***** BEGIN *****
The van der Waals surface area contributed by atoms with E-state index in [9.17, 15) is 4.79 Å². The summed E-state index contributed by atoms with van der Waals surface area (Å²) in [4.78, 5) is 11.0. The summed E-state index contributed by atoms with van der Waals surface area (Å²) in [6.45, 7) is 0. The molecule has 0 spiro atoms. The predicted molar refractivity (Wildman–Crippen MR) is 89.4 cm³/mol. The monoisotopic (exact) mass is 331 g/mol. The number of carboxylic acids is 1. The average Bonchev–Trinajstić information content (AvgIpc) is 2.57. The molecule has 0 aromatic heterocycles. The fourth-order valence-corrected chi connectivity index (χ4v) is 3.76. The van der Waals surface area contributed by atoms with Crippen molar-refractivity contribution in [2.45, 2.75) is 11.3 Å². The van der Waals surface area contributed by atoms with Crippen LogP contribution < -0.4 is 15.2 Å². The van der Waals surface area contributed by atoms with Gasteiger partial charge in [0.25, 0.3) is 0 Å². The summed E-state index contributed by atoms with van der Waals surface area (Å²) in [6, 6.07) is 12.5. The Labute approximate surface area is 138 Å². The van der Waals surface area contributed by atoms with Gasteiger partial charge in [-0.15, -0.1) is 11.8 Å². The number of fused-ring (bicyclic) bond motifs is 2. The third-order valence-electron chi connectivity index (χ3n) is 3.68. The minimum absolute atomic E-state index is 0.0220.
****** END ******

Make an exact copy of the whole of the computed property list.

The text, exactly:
The van der Waals surface area contributed by atoms with E-state index in [9.17, 15) is 4.79 Å². The summed E-state index contributed by atoms with van der Waals surface area (Å²) in [4.78, 5) is 11.0. The summed E-state index contributed by atoms with van der Waals surface area (Å²) in [6.45, 7) is 0. The molecule has 0 spiro atoms. The predicted molar refractivity (Wildman–Crippen MR) is 89.4 cm³/mol. The monoisotopic (exact) mass is 331 g/mol. The number of carboxylic acids is 1. The average Bonchev–Trinajstić information content (AvgIpc) is 2.57. The molecule has 0 aromatic heterocycles. The fourth-order valence-corrected chi connectivity index (χ4v) is 3.76. The van der Waals surface area contributed by atoms with Crippen molar-refractivity contribution in [2.45, 2.75) is 11.3 Å². The van der Waals surface area contributed by atoms with Crippen LogP contribution < -0.4 is 15.2 Å². The van der Waals surface area contributed by atoms with Gasteiger partial charge in [0.25, 0.3) is 0 Å². The summed E-state index contributed by atoms with van der Waals surface area (Å²) in [6, 6.07) is 12.5. The Labute approximate surface area is 138 Å². The van der Waals surface area contributed by atoms with Gasteiger partial charge in [-0.15, -0.1) is 11.8 Å². The number of fused-ring (bicyclic) bond motifs is 2. The third-order valence-electron chi connectivity index (χ3n) is 3.68. The minimum absolute atomic E-state index is 0.0220.